Catawba's American Chemical Society Says Give Your Valentine a Microbe on Feb. 14
February 13, 2017
By Cyndi Allison
Your academic major may lend itself to gifting your loved one at Valentine's Day. Maybe you are a music major and can sing your boyfriend/girlfriend a song, or an English major could write a personal poem filled with declarations of everlasting love.
Then there are the science majors . . .
The American Chemical Society (ACS) at Catawba College can't really make the periodic chart very romantic. However, chemical attractions abound within the Big Bang Theory crowd where student scientists are often thought to be rather reserved and distracted by equations running through their heads.
You have not been hanging out in Shuford Science Building on campus if you have not discovered that the crew "across the road" scores high for humor and for passion. Everyone needs a few science friends.
Last year ACS, under the direction of chemistry professor Dr. ChaMarra Saner, found perfect love gifts for their scientific-focused friends and also for those who dance to different tunes in majors like business, history, and religion: microbes. Since microbes are too small to actually see, the Valentine microbes are enlarged and made of soft huggable stuffing and different colored fuzzy materials. They are a bit like the Beanie Babies which were super popular several years back.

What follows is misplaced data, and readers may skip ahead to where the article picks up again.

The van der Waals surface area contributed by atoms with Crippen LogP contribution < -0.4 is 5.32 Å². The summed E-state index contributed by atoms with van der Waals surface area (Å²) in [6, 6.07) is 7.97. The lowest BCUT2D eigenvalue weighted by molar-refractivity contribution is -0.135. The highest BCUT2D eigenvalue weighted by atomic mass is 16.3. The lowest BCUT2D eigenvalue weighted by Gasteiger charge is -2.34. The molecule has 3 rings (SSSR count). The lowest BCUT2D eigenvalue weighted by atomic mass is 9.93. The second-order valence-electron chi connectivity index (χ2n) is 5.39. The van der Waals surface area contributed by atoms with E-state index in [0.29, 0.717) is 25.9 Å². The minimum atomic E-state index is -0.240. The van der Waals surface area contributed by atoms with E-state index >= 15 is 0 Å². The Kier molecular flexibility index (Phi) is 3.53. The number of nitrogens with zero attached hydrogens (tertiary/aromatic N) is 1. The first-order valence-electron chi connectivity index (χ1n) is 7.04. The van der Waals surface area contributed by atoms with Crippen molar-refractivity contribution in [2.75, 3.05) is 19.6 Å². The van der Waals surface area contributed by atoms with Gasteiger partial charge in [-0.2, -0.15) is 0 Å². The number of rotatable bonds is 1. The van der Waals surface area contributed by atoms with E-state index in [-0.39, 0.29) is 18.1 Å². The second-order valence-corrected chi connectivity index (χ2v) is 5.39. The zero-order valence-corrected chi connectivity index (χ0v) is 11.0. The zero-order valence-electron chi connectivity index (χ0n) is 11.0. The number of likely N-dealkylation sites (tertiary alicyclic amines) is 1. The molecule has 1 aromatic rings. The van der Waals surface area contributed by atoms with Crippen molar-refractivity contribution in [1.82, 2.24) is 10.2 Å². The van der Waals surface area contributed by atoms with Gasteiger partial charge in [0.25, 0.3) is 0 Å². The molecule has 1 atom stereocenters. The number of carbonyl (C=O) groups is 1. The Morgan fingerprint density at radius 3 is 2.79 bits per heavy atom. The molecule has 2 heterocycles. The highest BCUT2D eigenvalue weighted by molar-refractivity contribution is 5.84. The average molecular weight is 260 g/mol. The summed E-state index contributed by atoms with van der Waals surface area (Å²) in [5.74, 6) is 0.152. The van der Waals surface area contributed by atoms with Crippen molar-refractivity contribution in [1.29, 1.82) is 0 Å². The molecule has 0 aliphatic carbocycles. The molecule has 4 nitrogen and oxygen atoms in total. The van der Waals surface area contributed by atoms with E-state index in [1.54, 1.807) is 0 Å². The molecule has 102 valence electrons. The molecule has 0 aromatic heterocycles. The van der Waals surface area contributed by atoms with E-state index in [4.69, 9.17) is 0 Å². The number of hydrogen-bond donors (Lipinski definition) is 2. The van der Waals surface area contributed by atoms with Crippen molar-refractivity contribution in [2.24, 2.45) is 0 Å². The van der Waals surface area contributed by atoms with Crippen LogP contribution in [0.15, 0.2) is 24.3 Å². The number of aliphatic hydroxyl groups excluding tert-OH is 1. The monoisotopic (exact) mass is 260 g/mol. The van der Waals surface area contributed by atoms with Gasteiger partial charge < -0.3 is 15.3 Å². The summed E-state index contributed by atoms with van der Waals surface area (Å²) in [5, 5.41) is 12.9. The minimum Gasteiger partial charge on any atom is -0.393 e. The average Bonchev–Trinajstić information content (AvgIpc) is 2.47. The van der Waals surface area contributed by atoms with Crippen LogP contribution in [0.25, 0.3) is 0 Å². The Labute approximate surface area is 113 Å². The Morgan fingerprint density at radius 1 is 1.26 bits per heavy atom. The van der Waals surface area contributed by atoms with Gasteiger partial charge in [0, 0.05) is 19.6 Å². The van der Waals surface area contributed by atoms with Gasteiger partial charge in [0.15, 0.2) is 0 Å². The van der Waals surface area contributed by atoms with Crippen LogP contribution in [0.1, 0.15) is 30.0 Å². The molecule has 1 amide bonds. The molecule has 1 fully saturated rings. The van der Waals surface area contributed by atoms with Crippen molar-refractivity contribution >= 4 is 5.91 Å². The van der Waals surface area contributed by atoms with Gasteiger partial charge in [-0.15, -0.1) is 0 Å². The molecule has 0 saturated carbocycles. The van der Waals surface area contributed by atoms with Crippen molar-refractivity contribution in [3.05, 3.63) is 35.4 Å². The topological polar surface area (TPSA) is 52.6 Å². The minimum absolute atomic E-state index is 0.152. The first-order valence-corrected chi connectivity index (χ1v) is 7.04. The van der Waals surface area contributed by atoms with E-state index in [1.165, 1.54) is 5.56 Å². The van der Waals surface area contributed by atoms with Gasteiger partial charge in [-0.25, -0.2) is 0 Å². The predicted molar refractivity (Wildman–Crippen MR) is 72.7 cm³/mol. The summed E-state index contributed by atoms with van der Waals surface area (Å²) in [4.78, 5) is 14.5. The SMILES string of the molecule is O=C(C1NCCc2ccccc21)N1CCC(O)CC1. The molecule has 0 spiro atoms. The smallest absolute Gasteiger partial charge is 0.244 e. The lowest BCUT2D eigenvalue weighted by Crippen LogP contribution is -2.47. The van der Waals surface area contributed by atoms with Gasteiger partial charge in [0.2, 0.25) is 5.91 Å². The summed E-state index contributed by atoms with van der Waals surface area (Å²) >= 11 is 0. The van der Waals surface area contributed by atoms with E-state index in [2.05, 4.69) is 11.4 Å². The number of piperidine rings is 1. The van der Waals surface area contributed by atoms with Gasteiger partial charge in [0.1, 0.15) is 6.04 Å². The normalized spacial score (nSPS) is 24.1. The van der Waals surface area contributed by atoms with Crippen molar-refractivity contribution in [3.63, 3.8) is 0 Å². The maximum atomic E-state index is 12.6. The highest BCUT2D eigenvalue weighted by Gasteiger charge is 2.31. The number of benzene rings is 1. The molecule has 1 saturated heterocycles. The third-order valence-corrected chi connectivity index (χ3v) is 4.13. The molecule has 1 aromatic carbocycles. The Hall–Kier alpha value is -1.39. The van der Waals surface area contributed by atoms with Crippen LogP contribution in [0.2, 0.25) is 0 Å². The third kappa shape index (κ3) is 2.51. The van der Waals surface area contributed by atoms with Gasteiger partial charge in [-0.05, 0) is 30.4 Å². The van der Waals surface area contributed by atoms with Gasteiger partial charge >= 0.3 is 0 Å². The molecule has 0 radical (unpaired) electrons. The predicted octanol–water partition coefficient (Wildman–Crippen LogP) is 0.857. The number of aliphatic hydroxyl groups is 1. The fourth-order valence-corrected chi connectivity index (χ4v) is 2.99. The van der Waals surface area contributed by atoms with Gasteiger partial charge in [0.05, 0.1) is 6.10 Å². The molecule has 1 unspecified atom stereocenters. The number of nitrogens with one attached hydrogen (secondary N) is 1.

If you are the humorous type or want to punk a friend, then you might give them the kissing disease (mononucleosis) – the stuffed variety sold by ACS, of course. Then, there's the brain cell microbe - perfect for anyone trying to increase their gray matter, except these are cute, soft and grey, arriving with a fact sheet. You can learn while you cuddle your new stuffed microbe.
Limited supplies of the microbes available for Valentine's Day included the stuffed toys as well as keychains with microbe minis.
Funds from the project go to support Catawba chemistry students who want to attend the ACS national conference. The conference is an annual opportunity for students to present individual research and to network with others in the science fields.
Catawba's ACS will be selling t-shirts later in the year, so keep an eye out for that project coming up soon.